This is an inexpensive and handy pair of discs deriving from studio
projects by WDR and Köln musicians conducted by Peter Gülke.
The early Symphony
bristles with restless propulsion contrasted with
reflection. Schreker’s glossary at that stage extended to a
sense of the colossal and the anxious. It’s clear he also felt
pull towards lyrical release. You can hear this in the unhurried Andante
It’s all silkily and energetically handled. How revolutionary of
to end with a slow movement with such an undiluted peaceful demeanour.
Most of the remainder of CD 1 is given over to Das Weib des
. This is a 30-minute piece for speaker and orchestra and
one of Schreker's last works. It's a glowingly varied tapestry and is
affluent in lyrical detail. Gert Westphal's oration of the tale in German
(no translation provided) imbues every syllable with colour and nuance. The
tale he tells is typically tragic and dissolute. It goes back to Biblical
times: Darius the tyrant envies Intaphernes who has all the personal
qualities the tyrant lacks. He has Intaphernes and his family, except
Intaphernes’ wife, imprisoned. The wife's rescue attempt fails and
having cornered her Darius says that if she will give herself to him then he
will liberate one of the family. She instead sets the palace aflame and
kills everyone including herself, her family and the evil Darius. The music
boils with apocalyptic passion and tragedy. By the way, if you warm to that
sort of thing then do not on any account miss Vittorio Giannini’s
for soprano and Straussian orchestra. You will
not be disappointed. It can be heard on You-Tube
dates from a year after the symphony. It is
a smoothly mellifluous piece, warmed by the shades of Brahms' Requiem
and lit by the same sun that illumines the heights of Delius's A Mass of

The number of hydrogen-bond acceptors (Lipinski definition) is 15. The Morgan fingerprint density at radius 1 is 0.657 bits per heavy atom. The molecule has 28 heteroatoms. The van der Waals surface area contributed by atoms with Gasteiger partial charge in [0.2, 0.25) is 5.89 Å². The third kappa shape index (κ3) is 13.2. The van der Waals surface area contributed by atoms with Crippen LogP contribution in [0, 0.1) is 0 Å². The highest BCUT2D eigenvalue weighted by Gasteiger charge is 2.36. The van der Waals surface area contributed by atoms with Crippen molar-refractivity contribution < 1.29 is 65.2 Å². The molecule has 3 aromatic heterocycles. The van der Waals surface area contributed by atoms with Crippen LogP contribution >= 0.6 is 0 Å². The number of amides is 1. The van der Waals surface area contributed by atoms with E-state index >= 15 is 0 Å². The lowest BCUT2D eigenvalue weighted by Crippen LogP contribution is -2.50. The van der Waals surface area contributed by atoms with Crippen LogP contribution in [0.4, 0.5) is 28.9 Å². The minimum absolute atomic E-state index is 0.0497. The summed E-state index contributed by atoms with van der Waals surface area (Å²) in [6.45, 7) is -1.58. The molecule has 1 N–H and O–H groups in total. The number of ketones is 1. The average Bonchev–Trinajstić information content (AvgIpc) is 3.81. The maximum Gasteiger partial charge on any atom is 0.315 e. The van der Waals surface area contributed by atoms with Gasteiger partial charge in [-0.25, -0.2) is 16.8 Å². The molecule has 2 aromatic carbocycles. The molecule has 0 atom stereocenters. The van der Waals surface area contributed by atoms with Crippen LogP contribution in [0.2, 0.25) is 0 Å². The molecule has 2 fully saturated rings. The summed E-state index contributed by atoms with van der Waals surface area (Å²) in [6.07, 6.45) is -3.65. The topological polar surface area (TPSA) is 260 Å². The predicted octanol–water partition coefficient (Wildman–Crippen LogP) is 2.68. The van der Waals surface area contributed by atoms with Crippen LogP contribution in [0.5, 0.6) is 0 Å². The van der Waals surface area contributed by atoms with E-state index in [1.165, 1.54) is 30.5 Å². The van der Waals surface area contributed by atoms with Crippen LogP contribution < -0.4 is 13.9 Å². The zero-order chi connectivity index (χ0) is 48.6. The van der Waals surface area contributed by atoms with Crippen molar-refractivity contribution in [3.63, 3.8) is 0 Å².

. Much the same ramparts are glowingly patrolled by
which ends CD 2. No glare or dazzle here - just a
steadily sustained opalescence.
The second disc mixes orchestral dances with poetry and pieces for
voice and orchestra. The Festwalzer und Walzerintermezzo
appeal to those already conquered by the orchestral lollipops from
and Strauss's and Korngold's lighter dance confections.
There are perhaps some unconscious parallels with Frank Bridge's Dance
and Dance Rhapsody
although the Bridge items do, I think,
have psychological foundations absent from these two lushly romantic pieces.
The Fünf Gesänge
date from 1908 but the songs
were lambently and lucidly orchestrated in 1922. The words are by Edith
Ronsperger and are to Arabian Nights subjects. They place themselves in the
same broad territory as Ravel's Shéhérazade
and Ouverture féërie
and Szymanowski's Songs of the
. The sinister tolling of Die Dunkelheit
especially impressive in the way it sends a chill through the palm trees and
minarets. There are three brief poems by the composer. These are read with
obvious engagement again by Westphal. Schreker's tasteful orchestrations of
two songs from Wolf's Eichendorff Lieder
complete the picture.
The notes are no also-ran. They are by Malcolm Macdonald, an
open-minded force for good in music of the current and past century and
long-time editor of Tempo
- one of the greats of musical literature.
Would that my budget could stretch to the electronic version of Tempo
from its earliest issues. Pity about the absence of the sung and spoken
texts in original language and translation.
While we are on the subject, Schreker’s opera Irrelohe
was on Sony S2K66850 and merits reissuing. His impressive
(1916) for 23 players is well worth hearing as also
are his ballet Der Geburtstag der Infantin
and the operas: Der
(1912), Die Gezeichneten
(1918) and Der
To summarise: these discs encapsulate in smoke and flame Schreker's
late-romantic and expressionist proclivities across the genres of orchestra,
voice, melodrama and poetry.